Showing results for: Issues
Food is a nodal point for multiple interconnected issues and concerns. The categories below highlight a few of the most critical, including food security and nutrition, water, governance and policy, and health issues.
The UK dairy sector has published its first report which looks at the carbon footprints of a selection of British dairy farms with a view to establishing a baseline against which progress can be measured. The study reveals very substantial differences in the GHG footprints expressed as CO2 eq/kg fat corrected milk, of different farms, and also finds that there is more variation between farms, than between production systems. It also concludes that there is no one variable (eg milk yield, fertiliser use or energy consumption) that accounts for most of the variation between farms.
The Danish EPA has compiled guidance for policy-makers aiming to promote SCP in the food retailing sector. It states that “Government has an important enabling role to play in using policy levers to support the development of a business case for manufacturers and retailers to produce and deliver more sustainable products.
An interesting paper confirming what intuition might suggest – that men’s diets have a higher GHG burden than women’s because, (even allowing for the fact that men generally need to eat more) they tend to eat more meat; women’s diets are more water demanding due to their greater consumption of fruit and vegetables (the study looks at irrigation water rather than overall water).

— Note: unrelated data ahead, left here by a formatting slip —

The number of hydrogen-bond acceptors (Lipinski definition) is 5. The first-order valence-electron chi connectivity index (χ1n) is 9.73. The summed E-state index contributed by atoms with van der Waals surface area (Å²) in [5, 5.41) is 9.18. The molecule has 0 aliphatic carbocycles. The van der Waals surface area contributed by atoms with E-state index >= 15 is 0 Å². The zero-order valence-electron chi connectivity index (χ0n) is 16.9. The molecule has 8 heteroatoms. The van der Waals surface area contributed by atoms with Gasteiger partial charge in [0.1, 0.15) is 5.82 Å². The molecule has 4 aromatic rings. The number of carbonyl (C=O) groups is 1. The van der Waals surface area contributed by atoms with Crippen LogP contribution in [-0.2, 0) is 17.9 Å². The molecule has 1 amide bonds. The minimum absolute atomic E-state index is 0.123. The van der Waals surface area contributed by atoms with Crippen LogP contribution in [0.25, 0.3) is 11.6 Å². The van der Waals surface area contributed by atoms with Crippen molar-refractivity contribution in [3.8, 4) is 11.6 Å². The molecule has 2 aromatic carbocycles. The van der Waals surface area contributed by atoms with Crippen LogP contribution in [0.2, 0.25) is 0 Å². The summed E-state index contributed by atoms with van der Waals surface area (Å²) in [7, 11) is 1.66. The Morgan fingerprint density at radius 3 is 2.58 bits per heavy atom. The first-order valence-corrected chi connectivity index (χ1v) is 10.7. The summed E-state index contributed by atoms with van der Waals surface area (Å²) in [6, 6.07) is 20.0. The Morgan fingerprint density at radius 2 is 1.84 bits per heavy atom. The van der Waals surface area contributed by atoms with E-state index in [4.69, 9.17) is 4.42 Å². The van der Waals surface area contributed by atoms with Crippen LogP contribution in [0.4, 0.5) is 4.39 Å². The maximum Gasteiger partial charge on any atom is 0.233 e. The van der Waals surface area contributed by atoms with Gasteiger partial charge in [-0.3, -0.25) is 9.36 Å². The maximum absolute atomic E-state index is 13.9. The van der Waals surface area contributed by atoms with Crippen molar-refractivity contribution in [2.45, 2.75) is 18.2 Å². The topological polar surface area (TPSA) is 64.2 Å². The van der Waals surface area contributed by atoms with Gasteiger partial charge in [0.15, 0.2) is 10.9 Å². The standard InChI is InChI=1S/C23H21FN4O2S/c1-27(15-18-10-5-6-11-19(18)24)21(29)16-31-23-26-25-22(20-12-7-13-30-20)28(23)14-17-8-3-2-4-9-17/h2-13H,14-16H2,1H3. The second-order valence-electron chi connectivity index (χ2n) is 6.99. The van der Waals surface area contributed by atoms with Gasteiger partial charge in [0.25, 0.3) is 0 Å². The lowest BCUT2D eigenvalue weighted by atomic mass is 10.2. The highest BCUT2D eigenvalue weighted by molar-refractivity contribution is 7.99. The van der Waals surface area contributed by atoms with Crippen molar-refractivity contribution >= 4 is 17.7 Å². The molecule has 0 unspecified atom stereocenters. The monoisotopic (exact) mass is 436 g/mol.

PBL, the Netherlands Environmental Assessment Agency, has published a new report arguing that the impact of the proposed greening measures of the EU Common Agricultural Policy (CAP) on the sustainable development of agriculture appears to be relatively small.
Through its commitments in the Natural Environment White Paper (NEWP), the UK government has made a commitment to identify how the UK can increase food production in ways that improve the environment. Defra is doing this through the Green Food Project, an initiative that involves stakeholders from the farming and food sectors, the service industry and the environmental sector.
A study by Sonnino and McWillliam investigates food waste in hospitals in Wales. The researchers look at three hospitals and find that up to 60% of the food was thrown away, with levels particularly high in elderly rehabilitation wards.
A couple of papers by FCRN mailing-list members on soil carbon sequestration: these conclude that the benefits of soil carbon sequestration activites (through the incorporation of organic matter and/or reduced tillage) have been overstated and may distract attention from other priorities, including halting deforestation and improving N use efficiency.
This report, published by Brighter Green, documents the effects of the expansion and intensification of the livestock sector for India's food security, resource utilization, and issues of equity and sustainability.
A paper about international trade, consumption-based carbon emissions, and human development